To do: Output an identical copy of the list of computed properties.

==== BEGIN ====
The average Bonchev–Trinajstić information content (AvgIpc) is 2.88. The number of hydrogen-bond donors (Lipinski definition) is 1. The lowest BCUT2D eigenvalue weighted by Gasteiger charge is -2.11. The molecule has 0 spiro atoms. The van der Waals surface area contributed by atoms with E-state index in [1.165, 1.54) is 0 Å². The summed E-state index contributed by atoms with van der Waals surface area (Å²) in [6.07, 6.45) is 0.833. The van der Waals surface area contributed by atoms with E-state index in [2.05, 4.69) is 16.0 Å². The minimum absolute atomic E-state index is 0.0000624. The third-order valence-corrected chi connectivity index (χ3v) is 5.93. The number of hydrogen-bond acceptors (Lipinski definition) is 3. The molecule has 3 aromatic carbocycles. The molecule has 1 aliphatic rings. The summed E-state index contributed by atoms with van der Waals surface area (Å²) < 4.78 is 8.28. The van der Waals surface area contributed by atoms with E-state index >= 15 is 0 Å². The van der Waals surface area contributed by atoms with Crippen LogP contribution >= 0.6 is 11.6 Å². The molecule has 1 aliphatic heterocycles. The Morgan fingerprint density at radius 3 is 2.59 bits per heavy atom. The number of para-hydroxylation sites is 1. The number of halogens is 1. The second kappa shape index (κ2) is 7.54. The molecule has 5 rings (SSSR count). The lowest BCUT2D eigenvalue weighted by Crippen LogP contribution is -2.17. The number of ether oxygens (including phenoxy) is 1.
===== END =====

The average Bonchev–Trinajstić information content (AvgIpc) is 2.88. The number of hydrogen-bond donors (Lipinski definition) is 1. The lowest BCUT2D eigenvalue weighted by Gasteiger charge is -2.11. The molecule has 0 spiro atoms. The van der Waals surface area contributed by atoms with E-state index in [1.165, 1.54) is 0 Å². The summed E-state index contributed by atoms with van der Waals surface area (Å²) in [6.07, 6.45) is 0.833. The van der Waals surface area contributed by atoms with E-state index in [2.05, 4.69) is 16.0 Å². The minimum absolute atomic E-state index is 0.0000624. The third-order valence-corrected chi connectivity index (χ3v) is 5.93. The number of hydrogen-bond acceptors (Lipinski definition) is 3. The molecule has 3 aromatic carbocycles. The molecule has 1 aliphatic rings. The summed E-state index contributed by atoms with van der Waals surface area (Å²) < 4.78 is 8.28. The van der Waals surface area contributed by atoms with E-state index >= 15 is 0 Å². The van der Waals surface area contributed by atoms with Crippen LogP contribution >= 0.6 is 11.6 Å². The molecule has 1 aliphatic heterocycles. The Morgan fingerprint density at radius 3 is 2.59 bits per heavy atom. The number of para-hydroxylation sites is 1. The number of halogens is 1. The second kappa shape index (κ2) is 7.54. The molecule has 5 rings (SSSR count). The lowest BCUT2D eigenvalue weighted by Crippen LogP contribution is -2.17. The number of ether oxygens (including phenoxy) is 1.